Tyneside Cinema (Newcastle, UK) has created a wonderful, interactive educational program that embraces learning and technology in the most creative and in some aspects simplexes way. While the program is based mainly for educational purposes and not family, it is something that all venues should look at for inspiration. I particularly see this working more in National Trusts and stately homes rather than museums.
Time Machine is a reality game to assist web-based classroom learning. Sound complicated? It’s not, at least not for the students.
The students are told they have to help Ava Scott, a time travelling 14 year old who sent out an SOS into the past by the International Ministry of Unauthorised Time Travel (IMUTT) to capture the villain King Kronos.
The students are required to complete four classroom-based missions which has them learning in creative and inspiriting ways. For example, not only did they have to research historical facts on the computer, they then had to handwrite their findings. PSHE was also integrated in within the activity as the class worked in groups, which then had each group needing to work together to solve the missions.
Upon completion of the classroom-based mission, they are invited back to the cinema for the final mission. Here they are put into groups and shown around the cinema with an Expert who takes them around the cinema re-enforcing the learning that has already taken place ‘Look at the floor, do you remember what type of tiles these are?’ ‘See these gates, they used to be on the front door which has now moved.’ During this time, the students are provided walkie talkies and a torch to keep in contact with the rest of the class and explore.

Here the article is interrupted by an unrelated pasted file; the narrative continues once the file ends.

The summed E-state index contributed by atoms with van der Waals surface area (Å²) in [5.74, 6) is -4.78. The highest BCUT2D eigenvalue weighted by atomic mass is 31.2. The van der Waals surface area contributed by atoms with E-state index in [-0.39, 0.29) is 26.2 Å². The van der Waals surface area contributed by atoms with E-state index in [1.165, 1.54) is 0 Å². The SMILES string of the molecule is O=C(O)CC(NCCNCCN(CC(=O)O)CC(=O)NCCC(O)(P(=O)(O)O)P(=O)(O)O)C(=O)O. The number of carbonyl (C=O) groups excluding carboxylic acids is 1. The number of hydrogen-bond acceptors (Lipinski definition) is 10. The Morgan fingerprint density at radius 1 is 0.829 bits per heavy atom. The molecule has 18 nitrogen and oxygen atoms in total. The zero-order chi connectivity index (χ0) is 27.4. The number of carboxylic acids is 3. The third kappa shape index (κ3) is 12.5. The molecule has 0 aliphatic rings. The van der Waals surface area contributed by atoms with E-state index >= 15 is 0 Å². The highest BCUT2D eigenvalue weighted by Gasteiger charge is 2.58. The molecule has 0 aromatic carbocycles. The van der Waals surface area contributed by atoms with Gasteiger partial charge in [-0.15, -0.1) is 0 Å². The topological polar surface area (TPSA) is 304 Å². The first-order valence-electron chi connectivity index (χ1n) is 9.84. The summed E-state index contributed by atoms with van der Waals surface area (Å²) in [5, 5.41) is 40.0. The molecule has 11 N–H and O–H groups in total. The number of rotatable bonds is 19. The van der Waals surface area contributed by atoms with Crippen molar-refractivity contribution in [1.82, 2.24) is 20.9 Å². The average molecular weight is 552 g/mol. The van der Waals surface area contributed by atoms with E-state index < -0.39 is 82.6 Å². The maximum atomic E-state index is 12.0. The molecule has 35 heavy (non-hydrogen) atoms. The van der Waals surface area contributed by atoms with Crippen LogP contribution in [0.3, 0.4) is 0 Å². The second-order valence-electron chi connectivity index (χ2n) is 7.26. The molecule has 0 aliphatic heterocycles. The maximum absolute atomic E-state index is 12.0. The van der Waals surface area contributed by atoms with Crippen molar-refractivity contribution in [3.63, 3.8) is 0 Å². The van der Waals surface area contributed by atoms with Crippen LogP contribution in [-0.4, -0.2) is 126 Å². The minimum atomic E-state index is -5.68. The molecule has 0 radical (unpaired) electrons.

Afterwards, the class assembles back into the cinema to celebrate their accomplishments. Even at this point, they are learning as they are hearing how the cinema was most popular when newsreels were shown. It is so inspiring see so many hands go up when they are asked questions such as ‘Remember the Persian floor? What country is that now?’ or ‘What did the Queen do that made newsreel unpopular?’ [Iran and televised Christmas address]. The students are then asked if they would like to see an actual newsreel as they were shown in the 40s and 50s.
Time Machine is an ingenious, creative, memorable learning experience that engages Keystage 2 pupils in a unique way which is a springboard for other criteria. Without giving too much away, at one point the students are using iPads along with the Walkie Talkies and torches. The balance of technology with the learning, coupled with the input from the wonderful experts brings the experience to a level I’ve personally never seen before.
Writer Ian Fenton created an award winning program that I feel could be the catalyst for the way the creative sector looks at interactive educational learning.
For more information, please see http://imutt.co.uk/info/
Additionally, they can be found on Facebook.